But the rapid expansion of exports is only half the story. It has been accompanied by sharp increases in imports, especially imports for processing and reexport, which have led to a significant increase in regional trade within Asia. For instance, in line with the increase of its electronics exports, China’s imports of electronic components have grown markedly in recent years. In short, China’s rising prominence in the world trade system has facilitated the process by which countries specialize in particular stages of the production process of various products, rather than specializing in a small range of products. Such “vertical specialization” in the Asian region has resulted in China’s increasingly important role in the final assembly stages of a broad range of export commodities.

These changes in patterns of regional specialization, in turn, have had a profound impact on China’s trading patterns with its major partners, with China now serving as a conduit for many exports from Asia to the United States and the European Union. In addition, China’s increasing access to advanced country markets since its accession to the WTO has meant that more of its exports now go directly to those markets rather than being routed through third markets such as Hong Kong SAR.

Reflecting these developments, the share of advanced country imports accounted for by China has risen over the past two decades, with particularly sharp increases since the early 1990s in Japan, the United States, and the European Union (see Chart 2). Simultaneously, a rising fraction of exports of other countries, especially those of other Asian economies, now goes to China (see table, page 49). For instance, China now accounts for 11 percent of Japan’s exports, up from only 2 percent in 1990. While Asian products account for most of the dramatic increases in exports to China, the shares of U.S. and EU exports that go to China have also increased, from about 1 percent in 1990 to 3 percent in 2002. Thus, even as China has increased its penetration into advanced country markets, it has itself become a more important export destination, especially for other Asian economies. The efficiency gains from increased specialization in Asia are also seen in strong exports from the region to the United States and other industrial markets.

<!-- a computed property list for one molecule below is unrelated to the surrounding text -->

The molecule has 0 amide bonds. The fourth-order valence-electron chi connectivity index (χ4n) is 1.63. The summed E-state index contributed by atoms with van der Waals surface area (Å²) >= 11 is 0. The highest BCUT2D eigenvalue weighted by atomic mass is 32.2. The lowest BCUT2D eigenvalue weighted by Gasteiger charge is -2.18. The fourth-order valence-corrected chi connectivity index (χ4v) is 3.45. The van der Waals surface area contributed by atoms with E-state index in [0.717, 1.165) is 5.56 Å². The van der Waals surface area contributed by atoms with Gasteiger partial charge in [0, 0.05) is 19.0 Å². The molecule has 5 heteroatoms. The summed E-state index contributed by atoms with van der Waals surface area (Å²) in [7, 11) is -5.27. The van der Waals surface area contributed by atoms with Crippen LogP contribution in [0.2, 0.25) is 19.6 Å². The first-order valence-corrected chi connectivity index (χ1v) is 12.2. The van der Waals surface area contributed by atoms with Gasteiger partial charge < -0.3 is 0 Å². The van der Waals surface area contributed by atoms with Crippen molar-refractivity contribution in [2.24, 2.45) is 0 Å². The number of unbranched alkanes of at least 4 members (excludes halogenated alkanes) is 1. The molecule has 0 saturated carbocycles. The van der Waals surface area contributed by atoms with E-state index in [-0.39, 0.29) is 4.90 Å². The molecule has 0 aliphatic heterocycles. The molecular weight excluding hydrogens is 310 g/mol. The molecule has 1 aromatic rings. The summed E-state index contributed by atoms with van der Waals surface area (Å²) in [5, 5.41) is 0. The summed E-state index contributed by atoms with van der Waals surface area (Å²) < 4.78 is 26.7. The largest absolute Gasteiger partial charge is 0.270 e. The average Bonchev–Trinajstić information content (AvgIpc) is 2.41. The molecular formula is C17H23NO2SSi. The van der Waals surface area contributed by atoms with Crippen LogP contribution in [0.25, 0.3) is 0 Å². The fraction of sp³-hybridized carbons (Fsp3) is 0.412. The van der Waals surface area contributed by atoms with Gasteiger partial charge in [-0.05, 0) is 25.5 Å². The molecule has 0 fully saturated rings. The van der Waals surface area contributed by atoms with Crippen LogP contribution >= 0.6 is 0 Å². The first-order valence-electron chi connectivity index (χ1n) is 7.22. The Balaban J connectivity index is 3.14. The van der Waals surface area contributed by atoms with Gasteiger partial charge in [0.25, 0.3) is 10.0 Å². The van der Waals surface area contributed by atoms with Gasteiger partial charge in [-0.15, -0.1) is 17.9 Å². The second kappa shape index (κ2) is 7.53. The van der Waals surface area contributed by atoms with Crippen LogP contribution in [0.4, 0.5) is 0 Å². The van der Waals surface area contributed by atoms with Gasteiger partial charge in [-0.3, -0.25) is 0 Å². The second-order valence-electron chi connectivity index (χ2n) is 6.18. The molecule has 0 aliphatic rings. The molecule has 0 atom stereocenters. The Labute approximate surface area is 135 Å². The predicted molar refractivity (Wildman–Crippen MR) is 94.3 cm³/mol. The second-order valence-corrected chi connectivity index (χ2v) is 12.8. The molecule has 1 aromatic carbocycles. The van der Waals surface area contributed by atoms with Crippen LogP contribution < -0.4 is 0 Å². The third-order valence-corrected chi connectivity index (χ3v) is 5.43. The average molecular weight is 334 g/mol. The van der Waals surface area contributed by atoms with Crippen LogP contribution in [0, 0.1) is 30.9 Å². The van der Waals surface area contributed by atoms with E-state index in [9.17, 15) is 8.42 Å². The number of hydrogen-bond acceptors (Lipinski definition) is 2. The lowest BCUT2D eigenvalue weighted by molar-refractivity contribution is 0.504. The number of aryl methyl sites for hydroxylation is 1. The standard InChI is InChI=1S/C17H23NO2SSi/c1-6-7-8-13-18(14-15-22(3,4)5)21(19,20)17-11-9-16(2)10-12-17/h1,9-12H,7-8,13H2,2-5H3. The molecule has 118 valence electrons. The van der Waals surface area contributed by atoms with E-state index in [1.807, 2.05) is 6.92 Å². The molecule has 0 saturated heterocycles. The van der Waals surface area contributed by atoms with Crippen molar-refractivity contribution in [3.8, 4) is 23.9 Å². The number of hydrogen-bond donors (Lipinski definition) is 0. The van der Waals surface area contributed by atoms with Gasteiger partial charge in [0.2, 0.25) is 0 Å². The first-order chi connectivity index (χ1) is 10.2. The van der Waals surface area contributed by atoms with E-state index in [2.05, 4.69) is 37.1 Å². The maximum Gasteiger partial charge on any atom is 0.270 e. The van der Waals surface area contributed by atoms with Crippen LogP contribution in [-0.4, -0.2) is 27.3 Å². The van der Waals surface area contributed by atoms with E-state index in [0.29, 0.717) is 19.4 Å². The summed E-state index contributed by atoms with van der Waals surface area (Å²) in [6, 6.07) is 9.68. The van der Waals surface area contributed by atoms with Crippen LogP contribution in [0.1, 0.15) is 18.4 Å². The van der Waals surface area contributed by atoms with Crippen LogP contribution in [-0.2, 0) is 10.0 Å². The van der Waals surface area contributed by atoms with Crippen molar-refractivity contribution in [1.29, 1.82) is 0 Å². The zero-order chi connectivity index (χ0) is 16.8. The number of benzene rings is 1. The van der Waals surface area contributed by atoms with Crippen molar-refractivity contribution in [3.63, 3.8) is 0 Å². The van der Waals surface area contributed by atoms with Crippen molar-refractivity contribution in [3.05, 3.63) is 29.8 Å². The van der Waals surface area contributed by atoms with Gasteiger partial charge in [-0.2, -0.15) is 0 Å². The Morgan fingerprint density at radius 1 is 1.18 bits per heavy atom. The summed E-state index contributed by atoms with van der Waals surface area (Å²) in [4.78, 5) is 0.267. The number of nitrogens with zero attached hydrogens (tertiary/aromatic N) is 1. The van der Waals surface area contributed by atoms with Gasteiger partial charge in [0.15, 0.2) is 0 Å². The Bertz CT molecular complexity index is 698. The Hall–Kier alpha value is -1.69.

Chart 2Increased market penetration

China is taking a growing share of industrial country imports.

(imports from China divided by total imports; percent)

Source: IMF, Direction of Trade Statistics.


These changes in China’s trading patterns are reflected in the evolution of its bilateral trade balances with some important trading partners (see Chart 3). Consistent with its more prominent role in the Asian region’s production chain, China’s exports to the United States have increased since the early 1990s, whereas the shares of some other major Asian exporters to the U.S. market have remained stagnant or declined. In particular, the share of U.S. imports of manufactures accounted for by China (and the Asian region as a whole) has risen significantly since the mid-1990s. As a result of this increased penetration of the U.S. market, China’s bilateral trade surplus with the United States has mounted, as has its trade surplus with the European Union countries. Interestingly, over the same period, China’s trade deficit with major emerging economies in Asia has increased sharply. Consequently, after a sharp rise in China’s overall trade surplus during 1993–97, the surplus has remained relatively stable in the range of about $35–45 billion since 1997. With import growth now outstripping export growth, this surplus is expected to decline to about $20 billion in 2003.